1 handful of Fresh Origins Micro Tangerine Lace
1/2 lime, squeezed
2 ounces orange- or tangerine-flavored vodka
1 1/2 ounces triple sec
3 ounces sweet and sour mix
Sugar or simple syrup to taste
1 cup of ice
Add lime and Micro Tangerine Lace to a shaker and muddle. Add the remaining ingredients and shake. Pour into a Collins glass and garnish with lime wedge and Micro Tangerine Lace. Toss in a straw and serve.
Persimmon cinnamon smoothie
Makes 1 drink
In this recipe from Fresh Origins, a spiked smoothie gets an extra note of flavor from baby cinnamon basil. (It’s also good without the alcohol.)
Fresh Origins petite cinnamon basil
1 Fuyu persimmon (sliced – save one wedge for garnish)
1 cinnamon stick (garnish)
3 candied pecans (garnish)
1 tablespoon peanut butter
2 ounces brandy
2 ounces milk
3 ounces ice
Place all ingredients except garnishes in a blender. Blend until smooth. Pour into a glass. Garnish with petite cinnamon basil, cinnamon stick, candied pecans and persimmon wedge.
Each “volcano” serves 2
Why not have fun with your food? This recipe, adapted from Fresh Origins, doubles as a conversation piece.
Bulls Blood beet microgreens
1/2 cup soft goat cheese
2 large beets
4 leaves red endive
1/2 cup roasted walnuts
1/4 cup olive oil
2 tablespoons balsamic vinegar
Salt and pepper to taste
Steam beets until soft. Peel and cut into thin round slices. Stand beet slices up and overlap them to create a volcano shape. Fill center with goat cheese and roasted walnuts, saving out some of each. Plate endive spears. Add reserved cheese and walnuts to outside of volcano. Mix olive oil, balsamic vinegar, salt and pepper; pour over top. Garnish the top of the volcano with Bull’s Blood beet microgreens to resemble flames. Serve immediately.
Beef and prawn udon soup
Makes 2 to 3 servings
Asian microgreens look pretty and taste delicious. They also can sub for full-size veggies in Asian dishes, such as this udon soup. Microgreens don’t need much (if any) cooking; add to soups last or as a garnish. This recipe is adapted from Fresh Origins.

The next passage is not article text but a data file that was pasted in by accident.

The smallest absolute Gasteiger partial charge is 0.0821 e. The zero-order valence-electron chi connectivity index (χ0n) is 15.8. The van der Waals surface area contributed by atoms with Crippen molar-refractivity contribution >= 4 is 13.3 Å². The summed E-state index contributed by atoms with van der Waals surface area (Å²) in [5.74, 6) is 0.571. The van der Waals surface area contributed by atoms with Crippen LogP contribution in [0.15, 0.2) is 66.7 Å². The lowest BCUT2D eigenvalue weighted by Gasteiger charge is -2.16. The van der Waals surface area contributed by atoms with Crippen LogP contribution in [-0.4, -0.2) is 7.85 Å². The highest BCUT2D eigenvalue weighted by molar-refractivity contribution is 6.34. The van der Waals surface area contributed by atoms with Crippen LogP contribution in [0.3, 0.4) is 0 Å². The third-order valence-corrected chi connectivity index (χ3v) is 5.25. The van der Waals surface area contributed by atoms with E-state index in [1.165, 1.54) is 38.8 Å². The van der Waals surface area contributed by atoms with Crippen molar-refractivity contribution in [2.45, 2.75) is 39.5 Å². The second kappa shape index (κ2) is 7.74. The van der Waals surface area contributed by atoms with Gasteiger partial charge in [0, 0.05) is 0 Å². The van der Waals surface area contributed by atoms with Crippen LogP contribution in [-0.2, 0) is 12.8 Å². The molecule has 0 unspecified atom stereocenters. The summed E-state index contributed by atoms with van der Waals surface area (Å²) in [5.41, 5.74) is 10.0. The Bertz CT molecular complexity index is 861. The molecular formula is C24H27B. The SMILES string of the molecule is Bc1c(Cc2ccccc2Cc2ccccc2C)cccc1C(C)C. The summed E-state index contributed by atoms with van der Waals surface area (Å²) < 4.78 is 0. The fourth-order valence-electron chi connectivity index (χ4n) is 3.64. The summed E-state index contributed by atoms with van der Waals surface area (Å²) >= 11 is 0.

Handful of Asian mix microgreens
1/2 pound large fresh uncooked prawns
1/2 pound well-marbled beef such as rib-eye or New York steak
1 package udon noodles
2 stalks of green onions
1 clove garlic, minced
1/2 onion, diced
3 pak choy leaf stalks
Handful of enoki mushrooms
1 cup chicken broth
Splash of hot sauce
2 tablespoon soy sauce
Handful of shiitake mushrooms, chopped
2 tablespoons dried seaweed
1 tablespoon rice wine
Handful of soybeans
Salt and pepper to taste
In a pot, bring water to a boil, drop in noodles and simmer until cooked. In a separate pot, combine chicken stock, garlic, onions, hot sauce, shiitake mushrooms, soy sauce, seaweed, rice wine, soybeans, salt and pepper and simmer. Slice beef into small thin slices, season with salt and pepper, and sear quickly on both sides in olive oil in a pan. Set aside. Season shrimp with salt and pepper and sear quickly on both sides in olive oil. Set aside. Cook enoki mushrooms in broth. Blanch pak choy quickly in broth until leaves are wilted. Set aside. Transfer noodles to individual bowls, add broth, pak choy, green onions, shrimp and beef. Top with microgreens. Serve immediately.
Makes about 1 cup
Try this pesto with basil or mint seedlings (of course), but this method works with a wide range of micros. Another plus: It can be frozen for later use.
1 cup microgreens such as micro basil or mint or a combination
1 clove garlic
2 tablespoons pine nuts or walnuts
1/3 cup olive oil
1/4 cup Parmesan cheese, grated
Salt and pepper to taste
In a food processor, combine microgreens, garlic, nuts and 2 tablespoons oil. Pulse until coarsely chopped. Add remaining oil and process until smooth. Season with salt and pepper. Transfer pesto to a large bowl; mix in grated cheese. Serve.